“Of course no English branch of the business can be carried on now War exists”

A suspicious letter from a former business contact in Germany led the authorities to take a look at an internee in Reading. His business used Yorkshire wool to make hair for dolls in toymaking centre Sonnenberg.

Re letter of G Stichl March 18th 1918
Attention should be drawn to this letter from the Mrs D to whom he refers and to say who he is and how he knows her.
J F W 20/3

Papers returned with many thanks. Doms’ connection with Wm Guy & Sons is on record here, but it is not known that the latter firm acquired Stichl’s business or that the branch at Fonneberg had not been interfered with by the Germans; letter posted.

22 March 1918
G Stichl and Mr Doms
20.8.15 S of S Order, Defence of the Realm Regn, Internment

Stichl states:

He had a wool and dolls hair business in Bradford and at Sonneberg (near Coburg). About 1890 he advertised in Yorkshire for a correspondent – received a reply from Mr Doms, who was correspondent in spinning machine maker’s office, Messrs Wild & Co, Leicester. Engaged him and found him useful – a German speaking perfect English and other languages. Was trained by Stichl at Bradford from about 1890-1896 and then became Stichl’s managing clerk at Sonneberg – used to come to Bradford to see Stichl, and Stichl visited him frequently to examine books &c.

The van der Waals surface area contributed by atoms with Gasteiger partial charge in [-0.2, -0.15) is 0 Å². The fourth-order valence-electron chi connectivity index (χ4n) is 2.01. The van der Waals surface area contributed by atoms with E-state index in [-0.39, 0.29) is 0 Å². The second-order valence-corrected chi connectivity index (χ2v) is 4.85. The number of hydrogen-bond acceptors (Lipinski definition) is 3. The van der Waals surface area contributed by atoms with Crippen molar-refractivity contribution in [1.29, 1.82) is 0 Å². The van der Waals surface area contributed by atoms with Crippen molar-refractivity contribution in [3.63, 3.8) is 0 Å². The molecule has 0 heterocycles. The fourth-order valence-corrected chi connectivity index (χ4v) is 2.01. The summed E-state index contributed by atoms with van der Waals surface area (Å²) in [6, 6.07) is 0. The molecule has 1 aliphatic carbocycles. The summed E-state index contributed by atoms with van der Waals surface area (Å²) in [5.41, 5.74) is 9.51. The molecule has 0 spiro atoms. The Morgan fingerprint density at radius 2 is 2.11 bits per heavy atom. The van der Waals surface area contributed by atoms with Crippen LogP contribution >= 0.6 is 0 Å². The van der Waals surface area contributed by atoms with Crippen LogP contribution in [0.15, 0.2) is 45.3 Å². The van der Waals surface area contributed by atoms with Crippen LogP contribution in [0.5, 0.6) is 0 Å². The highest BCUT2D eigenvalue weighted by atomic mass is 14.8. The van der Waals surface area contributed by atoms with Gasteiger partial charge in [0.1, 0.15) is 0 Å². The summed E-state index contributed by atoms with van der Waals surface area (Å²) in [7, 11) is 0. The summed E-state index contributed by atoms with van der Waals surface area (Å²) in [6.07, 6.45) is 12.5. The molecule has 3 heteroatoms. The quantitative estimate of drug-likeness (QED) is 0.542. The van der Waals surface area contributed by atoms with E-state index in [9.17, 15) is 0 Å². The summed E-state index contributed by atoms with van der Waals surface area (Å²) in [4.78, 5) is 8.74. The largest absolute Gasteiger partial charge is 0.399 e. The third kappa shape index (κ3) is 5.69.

Mrs Doms. Cannot remember her maiden name – was a German woman who was his book keeper at Sonneberg. She married the managing clerk Doms. Does not know that she was ever in England. Cannot speak English. Frequently saw her.

About 6 or 8 years ago the business both at home & abroad was disposed of by Stichl to Mr Guy, under the name of Guy & Sons, Doms and Mrs Doms remaining as before, but Mr Doms severed term… [too faint to read].. to see Mr Guy.

States that Mr Guy still has the business and that from letter he has received from Mrs Doms, business is still carried on successfully and has not been interfered with by the Germans – but of course no English branch of the business can be carried on now War exists.

Mr Doms joined the German Army and he now learns from Mrs Doms has been made prisoner by the British Army.

C M Morgan
Governor
[to] The Commissioners

Reading Prison [Place of Internment] letter book (P/RP1/8/2/1)

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